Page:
2. A rather disingenuous article with regard to the conception of race and racism. Blumenthal defined the races, describing phenotypical characteristics, and ascribing Caucasians on top of a hierarchy and Africans on the bottom. Their rationales were to facilitate the organization of the slave economy and society which afforded certain privileges and demerits based on racialized classification. However, though the concepts of black and white were birthed in the crucible of the slave institution, racism itself speaks to a hierarchy which allows for those on the too to rule unabated over those classified as innately racially inferior. This mythos permitted various stereotypes to become cemented into cultural narratives and expectations. Blacks were to be forcefully denied their equality, and other groups subordinated, but not so much. These groups were subjected to imperialistic impositions but never were they systematically dehumanized, or subjected to cultural deracination. The British in particular established the English speaking nations and norms which passed from the slaving/enslaved generations to the present. As they colonized various nations, these nonblacks were to be conditioned to know their subordinate place in relation to whites. None of these conquered and dominated peoples, however, were to experience the degradation and distance of the chattel slave. Accordingly, even an indentured servant of Asian descent would be positioned in the racial hierarchy to look down on their leaders. Everyone acquired the tacit understanding, whether spoken, written or left I expressed, that blacks, Africans in particular were the least of all men. In this context, on the point of emancipation, Asians were imported to fill the labour void left by the emancipated chattel. By this time, wholly deprived of their dignity, and cultural integrity tantamount to their labour class cohorts. It was easy for Asians to demand equality with whites, but better treatment than the blacks. This reality was evidenced in apartheid, South Africa, as even the great liberator Gandhi, was then quoted, arguing for improved conditions and treatments for his ethnic group, Indians, over the lowly Africans. He felt aggrieved by the prospect of being housed or transported with the black natives. Notwithstanding, many Indians were equally dark-complexioned. In many instances, even more so. Racism cannot be readily extricated from the sordid history of enslavement. Addionally, the mythology of racialized hierarchy and innately acquired racial characteristics of intelligence and other human capacities persist, and continue to cause social friction. Racism functions to establish and maintain racial hierarchy. In the sense that groups with lighter skin and Caucasian features are ascribed approximate equality with the white ruling classes, and those of darker hues, to be more closely aligned with the Africans, continues to manifest in cultural norms and media. Consequently,Indians can espouse racism via their acknowledging of racialised hierarchy and ideology. They can more easily appoint themselves as superiors when compared to Africans, despite their simultaneous protestations of racism against themselves from whites. In this context, they like everyone else, can find it easier to identify with whiteness, and it’s longstanding rejection of blacks. Notwithstanding, any attempt to destabilize racial hierarchy is often framed by detractors as racism itself. So if the actual creators and generational proponents of racism were to accuse blacks as the racists against them. It’s fair game for the others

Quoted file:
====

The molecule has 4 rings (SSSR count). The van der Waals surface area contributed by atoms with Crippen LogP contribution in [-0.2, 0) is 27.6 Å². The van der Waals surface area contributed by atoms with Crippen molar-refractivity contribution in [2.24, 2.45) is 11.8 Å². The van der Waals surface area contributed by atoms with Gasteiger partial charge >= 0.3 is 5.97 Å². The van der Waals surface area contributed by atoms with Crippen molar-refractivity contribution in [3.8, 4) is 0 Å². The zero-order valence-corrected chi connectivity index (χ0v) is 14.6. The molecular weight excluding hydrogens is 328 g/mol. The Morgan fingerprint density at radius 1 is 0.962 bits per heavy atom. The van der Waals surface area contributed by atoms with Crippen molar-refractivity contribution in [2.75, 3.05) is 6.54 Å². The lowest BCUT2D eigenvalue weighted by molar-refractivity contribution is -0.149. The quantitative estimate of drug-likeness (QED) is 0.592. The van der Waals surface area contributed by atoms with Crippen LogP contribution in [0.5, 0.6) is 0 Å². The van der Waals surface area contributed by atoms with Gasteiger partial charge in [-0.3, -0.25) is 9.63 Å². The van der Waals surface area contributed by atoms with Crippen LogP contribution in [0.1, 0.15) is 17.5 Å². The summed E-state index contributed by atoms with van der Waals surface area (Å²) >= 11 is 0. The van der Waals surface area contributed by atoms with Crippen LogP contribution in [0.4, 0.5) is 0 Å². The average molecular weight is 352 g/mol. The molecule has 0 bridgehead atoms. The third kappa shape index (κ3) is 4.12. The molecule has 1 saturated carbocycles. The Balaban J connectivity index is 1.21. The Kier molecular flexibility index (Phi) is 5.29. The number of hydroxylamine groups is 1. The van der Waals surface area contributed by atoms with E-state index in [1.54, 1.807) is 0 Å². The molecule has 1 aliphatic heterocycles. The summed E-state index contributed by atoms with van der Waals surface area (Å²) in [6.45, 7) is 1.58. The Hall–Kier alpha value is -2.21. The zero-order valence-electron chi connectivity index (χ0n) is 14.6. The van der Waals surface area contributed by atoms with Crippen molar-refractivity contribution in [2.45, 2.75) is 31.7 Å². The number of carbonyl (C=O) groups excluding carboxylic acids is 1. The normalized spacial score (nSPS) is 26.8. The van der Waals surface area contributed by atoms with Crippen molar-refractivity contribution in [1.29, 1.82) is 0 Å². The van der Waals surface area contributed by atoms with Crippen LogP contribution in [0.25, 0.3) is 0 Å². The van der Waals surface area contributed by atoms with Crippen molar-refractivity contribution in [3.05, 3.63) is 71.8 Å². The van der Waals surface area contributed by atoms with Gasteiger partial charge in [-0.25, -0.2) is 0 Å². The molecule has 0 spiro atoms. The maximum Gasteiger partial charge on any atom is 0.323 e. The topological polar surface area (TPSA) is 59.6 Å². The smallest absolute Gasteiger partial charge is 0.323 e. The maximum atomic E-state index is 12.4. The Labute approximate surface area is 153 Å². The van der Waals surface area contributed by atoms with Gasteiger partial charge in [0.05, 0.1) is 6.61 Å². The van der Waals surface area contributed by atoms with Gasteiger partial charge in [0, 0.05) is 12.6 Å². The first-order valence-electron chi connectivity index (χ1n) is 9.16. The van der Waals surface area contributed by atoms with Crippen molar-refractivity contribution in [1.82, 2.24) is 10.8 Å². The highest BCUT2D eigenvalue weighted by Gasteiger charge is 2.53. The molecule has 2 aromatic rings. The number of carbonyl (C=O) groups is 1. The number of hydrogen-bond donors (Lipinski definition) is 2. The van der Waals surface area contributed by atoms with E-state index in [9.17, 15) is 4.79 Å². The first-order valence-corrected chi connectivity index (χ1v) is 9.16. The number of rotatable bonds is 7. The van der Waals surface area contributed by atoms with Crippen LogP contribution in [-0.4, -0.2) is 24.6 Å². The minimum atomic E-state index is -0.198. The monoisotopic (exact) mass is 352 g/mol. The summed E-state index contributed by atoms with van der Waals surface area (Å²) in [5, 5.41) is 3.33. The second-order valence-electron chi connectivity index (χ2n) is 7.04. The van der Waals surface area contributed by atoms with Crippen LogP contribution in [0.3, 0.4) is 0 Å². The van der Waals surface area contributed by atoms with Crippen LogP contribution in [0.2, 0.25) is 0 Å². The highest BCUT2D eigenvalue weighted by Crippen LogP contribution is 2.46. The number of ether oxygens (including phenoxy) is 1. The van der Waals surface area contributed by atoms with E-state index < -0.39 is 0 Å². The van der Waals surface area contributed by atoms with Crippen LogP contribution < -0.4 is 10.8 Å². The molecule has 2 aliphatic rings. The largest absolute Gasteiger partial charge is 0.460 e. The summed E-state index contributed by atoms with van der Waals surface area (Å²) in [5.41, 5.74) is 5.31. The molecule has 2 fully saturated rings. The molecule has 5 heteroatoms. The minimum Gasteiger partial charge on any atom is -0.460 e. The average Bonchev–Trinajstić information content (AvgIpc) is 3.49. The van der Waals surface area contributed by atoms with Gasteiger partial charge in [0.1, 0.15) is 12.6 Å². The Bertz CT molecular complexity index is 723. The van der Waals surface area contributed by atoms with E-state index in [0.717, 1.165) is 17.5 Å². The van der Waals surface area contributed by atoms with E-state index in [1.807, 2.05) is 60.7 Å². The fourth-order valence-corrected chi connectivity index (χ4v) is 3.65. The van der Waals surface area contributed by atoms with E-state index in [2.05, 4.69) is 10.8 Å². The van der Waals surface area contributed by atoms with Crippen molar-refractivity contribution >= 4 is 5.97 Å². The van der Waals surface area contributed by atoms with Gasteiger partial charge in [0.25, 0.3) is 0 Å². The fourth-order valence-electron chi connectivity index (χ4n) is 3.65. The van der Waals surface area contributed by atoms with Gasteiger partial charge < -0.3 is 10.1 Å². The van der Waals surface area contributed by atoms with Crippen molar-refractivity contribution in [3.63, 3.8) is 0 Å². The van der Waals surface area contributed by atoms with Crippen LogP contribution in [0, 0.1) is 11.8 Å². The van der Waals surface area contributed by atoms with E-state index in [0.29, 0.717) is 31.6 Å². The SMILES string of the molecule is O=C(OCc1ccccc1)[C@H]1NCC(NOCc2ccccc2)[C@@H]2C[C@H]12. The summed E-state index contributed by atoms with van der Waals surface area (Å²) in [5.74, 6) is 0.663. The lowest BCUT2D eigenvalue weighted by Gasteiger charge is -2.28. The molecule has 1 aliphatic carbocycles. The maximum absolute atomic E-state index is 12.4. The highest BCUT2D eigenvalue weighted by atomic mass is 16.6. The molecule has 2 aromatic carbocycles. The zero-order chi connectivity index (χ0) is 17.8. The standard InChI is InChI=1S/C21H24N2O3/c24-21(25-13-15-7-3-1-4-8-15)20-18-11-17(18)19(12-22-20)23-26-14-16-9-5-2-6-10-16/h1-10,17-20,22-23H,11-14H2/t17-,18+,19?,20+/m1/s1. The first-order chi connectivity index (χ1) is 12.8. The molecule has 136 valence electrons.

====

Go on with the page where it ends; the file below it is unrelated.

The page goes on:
1. And even within the South Asian/East Indian community there is a hierarchy of superiority to inferiority based on caste/skin tone.
      The British in colonial times and even today accepted and joined in this caste colorism and treated their “subjects” accordingly.